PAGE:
I personally know several other people that have been totally healed from mental illnesses because of their strong faith and I have read numerous books and articles about lives that have been changed. Yet I haven’t really come across anything on people who have been healed by meds or therapy. When I was in recovery, I worked with a support group and I met several people on meds, some were also in therapy, but I didn’t see any of them changing very much. A few have become close friends and they are still in the same place they were a few years ago. The only ones who changed were the ones who connected with God yet people are so reluctant to believe.

      I think that some people have a chemical imbalance that requires them to take meds but many people could probably do much better if they would just ask God to help control their negative thinking. It is wonderful that you have been healed! Praise God!.


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  6. You are right, people can recover from a mental illness and you are never too old to re-train your brain into learning something new. Stigma causes a lot of people to misunderstand mental illness. I struggled with depression all my life, but this never stopped me from having good jobs, taking care of a family and starting my own business. I started taking medications in my late twenties and this helped me cope for over 25 years, but now I am medication free. As a child I was not taught how to overcome my low esteem and build confidence, so I did not have the proper skills needed become a responsible adult. A few years ago, I started researching depression and discovered ways to build my esteem, allowing me to control my depression and see life from a positive instead of a negative perspective. It is very possible to recover if you get the proper support and really want to move ahead in life.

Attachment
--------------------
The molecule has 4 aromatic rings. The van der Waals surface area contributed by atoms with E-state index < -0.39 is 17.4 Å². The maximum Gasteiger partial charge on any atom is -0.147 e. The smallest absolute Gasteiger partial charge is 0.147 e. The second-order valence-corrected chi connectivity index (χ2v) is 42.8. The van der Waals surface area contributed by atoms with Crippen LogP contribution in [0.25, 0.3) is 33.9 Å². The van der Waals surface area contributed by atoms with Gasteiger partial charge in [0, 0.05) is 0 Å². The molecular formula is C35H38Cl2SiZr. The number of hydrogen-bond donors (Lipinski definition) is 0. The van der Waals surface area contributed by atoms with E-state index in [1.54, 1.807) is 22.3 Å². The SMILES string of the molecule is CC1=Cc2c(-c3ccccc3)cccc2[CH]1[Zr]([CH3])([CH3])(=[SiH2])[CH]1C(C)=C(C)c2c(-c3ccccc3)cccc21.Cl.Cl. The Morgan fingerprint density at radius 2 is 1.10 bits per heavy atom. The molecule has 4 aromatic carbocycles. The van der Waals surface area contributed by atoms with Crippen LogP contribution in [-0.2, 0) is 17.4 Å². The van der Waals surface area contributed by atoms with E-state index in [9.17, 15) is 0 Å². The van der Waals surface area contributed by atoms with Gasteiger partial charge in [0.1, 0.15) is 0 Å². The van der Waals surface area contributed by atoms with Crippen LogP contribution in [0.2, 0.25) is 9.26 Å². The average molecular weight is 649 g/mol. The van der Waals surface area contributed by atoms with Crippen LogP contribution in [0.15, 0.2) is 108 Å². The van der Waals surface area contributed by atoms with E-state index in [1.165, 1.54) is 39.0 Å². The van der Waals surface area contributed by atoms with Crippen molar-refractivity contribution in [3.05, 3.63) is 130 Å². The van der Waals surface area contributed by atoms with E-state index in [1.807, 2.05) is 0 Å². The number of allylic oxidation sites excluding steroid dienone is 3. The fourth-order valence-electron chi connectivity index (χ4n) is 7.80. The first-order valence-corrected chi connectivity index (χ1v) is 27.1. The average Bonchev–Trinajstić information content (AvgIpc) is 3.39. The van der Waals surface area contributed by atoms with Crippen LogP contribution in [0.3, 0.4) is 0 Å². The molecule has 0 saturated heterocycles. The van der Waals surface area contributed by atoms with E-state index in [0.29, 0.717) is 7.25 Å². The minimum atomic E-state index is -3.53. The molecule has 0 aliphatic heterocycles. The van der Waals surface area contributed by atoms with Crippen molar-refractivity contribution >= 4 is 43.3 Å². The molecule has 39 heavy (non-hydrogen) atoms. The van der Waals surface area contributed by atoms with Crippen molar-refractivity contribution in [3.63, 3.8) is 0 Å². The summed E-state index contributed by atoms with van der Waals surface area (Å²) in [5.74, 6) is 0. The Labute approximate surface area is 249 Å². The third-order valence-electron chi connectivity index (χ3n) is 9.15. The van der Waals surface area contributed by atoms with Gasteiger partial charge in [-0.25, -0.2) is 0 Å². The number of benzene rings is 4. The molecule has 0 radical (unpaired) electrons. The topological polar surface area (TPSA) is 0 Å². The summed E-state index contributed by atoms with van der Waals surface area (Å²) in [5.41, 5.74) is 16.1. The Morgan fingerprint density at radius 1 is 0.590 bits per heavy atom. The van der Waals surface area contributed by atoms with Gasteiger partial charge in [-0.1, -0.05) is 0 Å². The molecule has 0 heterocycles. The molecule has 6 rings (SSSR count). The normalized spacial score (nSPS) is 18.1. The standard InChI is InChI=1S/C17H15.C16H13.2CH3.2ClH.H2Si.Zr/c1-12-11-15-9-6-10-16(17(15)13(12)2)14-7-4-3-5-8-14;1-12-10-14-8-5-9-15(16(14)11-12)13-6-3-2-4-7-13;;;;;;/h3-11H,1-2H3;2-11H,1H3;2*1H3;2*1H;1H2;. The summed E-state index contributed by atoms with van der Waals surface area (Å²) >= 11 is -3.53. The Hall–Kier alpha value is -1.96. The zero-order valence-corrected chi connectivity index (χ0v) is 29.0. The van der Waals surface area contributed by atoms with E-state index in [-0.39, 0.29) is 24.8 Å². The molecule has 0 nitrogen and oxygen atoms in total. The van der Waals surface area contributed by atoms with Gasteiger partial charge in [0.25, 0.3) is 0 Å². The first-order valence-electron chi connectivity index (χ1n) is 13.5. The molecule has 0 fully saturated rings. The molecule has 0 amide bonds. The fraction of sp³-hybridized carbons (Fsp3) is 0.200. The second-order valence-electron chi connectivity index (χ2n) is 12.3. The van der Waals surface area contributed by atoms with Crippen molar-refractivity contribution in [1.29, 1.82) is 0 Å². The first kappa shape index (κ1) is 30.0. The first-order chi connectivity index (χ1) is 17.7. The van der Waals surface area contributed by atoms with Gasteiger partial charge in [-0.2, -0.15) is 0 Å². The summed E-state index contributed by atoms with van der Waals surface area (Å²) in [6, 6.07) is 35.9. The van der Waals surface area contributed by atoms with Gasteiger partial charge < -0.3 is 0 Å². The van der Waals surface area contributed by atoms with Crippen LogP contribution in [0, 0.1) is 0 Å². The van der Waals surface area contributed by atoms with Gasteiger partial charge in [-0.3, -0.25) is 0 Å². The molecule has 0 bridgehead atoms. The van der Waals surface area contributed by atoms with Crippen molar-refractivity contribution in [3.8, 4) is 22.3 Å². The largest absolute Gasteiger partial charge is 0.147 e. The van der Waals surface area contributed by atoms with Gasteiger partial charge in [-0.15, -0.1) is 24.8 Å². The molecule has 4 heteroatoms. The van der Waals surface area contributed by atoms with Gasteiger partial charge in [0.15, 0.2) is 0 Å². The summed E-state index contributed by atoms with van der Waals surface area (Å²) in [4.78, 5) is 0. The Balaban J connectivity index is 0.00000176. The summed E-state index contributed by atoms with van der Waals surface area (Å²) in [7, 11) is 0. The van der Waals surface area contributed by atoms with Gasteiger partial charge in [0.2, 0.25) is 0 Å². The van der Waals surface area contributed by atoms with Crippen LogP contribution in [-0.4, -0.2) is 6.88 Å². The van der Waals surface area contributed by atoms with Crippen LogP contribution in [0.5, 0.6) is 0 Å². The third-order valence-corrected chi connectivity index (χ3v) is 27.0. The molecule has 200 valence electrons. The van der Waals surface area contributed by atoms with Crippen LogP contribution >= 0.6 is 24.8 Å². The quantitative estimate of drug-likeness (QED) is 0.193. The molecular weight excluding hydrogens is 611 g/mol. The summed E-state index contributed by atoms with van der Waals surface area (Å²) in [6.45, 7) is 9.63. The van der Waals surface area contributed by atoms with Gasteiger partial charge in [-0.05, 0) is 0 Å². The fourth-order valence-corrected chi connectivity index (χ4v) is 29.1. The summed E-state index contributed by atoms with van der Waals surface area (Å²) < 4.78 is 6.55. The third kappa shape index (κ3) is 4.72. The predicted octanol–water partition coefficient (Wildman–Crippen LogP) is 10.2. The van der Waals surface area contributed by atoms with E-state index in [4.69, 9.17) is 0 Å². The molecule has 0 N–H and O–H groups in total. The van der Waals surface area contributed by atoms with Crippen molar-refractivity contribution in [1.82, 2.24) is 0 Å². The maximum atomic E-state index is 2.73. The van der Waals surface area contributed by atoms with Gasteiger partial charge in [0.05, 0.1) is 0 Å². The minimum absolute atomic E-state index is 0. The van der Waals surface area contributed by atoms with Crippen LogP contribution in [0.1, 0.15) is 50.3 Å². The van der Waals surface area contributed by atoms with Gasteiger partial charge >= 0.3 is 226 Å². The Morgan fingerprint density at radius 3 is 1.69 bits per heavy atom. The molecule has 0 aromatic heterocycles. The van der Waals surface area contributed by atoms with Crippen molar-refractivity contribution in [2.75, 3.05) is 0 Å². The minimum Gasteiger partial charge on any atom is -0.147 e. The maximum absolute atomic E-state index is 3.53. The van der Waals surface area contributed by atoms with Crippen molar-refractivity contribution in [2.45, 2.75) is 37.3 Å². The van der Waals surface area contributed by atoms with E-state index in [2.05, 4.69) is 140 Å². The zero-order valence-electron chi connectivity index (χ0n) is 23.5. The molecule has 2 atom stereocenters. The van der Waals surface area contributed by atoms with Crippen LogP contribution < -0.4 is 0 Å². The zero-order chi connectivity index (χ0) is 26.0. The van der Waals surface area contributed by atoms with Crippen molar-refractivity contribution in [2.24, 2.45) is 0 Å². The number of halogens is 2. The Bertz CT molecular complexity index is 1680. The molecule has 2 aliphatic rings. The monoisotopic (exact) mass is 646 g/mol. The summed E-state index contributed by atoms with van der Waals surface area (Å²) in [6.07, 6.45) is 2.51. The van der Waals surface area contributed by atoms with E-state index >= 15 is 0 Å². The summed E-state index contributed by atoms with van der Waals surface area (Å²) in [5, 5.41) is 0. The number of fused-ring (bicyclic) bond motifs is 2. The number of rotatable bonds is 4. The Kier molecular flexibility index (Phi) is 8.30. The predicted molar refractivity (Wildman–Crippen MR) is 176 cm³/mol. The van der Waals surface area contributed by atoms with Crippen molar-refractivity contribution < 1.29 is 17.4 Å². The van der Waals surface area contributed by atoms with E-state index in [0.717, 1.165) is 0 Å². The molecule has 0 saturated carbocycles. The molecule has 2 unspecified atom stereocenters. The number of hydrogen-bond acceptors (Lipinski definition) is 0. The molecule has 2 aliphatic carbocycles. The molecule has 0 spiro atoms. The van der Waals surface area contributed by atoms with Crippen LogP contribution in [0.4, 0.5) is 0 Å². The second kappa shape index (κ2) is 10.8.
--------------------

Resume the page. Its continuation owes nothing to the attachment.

7. I love this post! I am a recovering Schizophrenic. Discrimination and meditation have been the biggest setbacks for me. I have found that I get weird side effects to most of the medications prescribed and that held back my progress more than anything.

    I know I am now on the road to recovery. It is not easy, but so worth it. I love that your blog gives people the hope needed.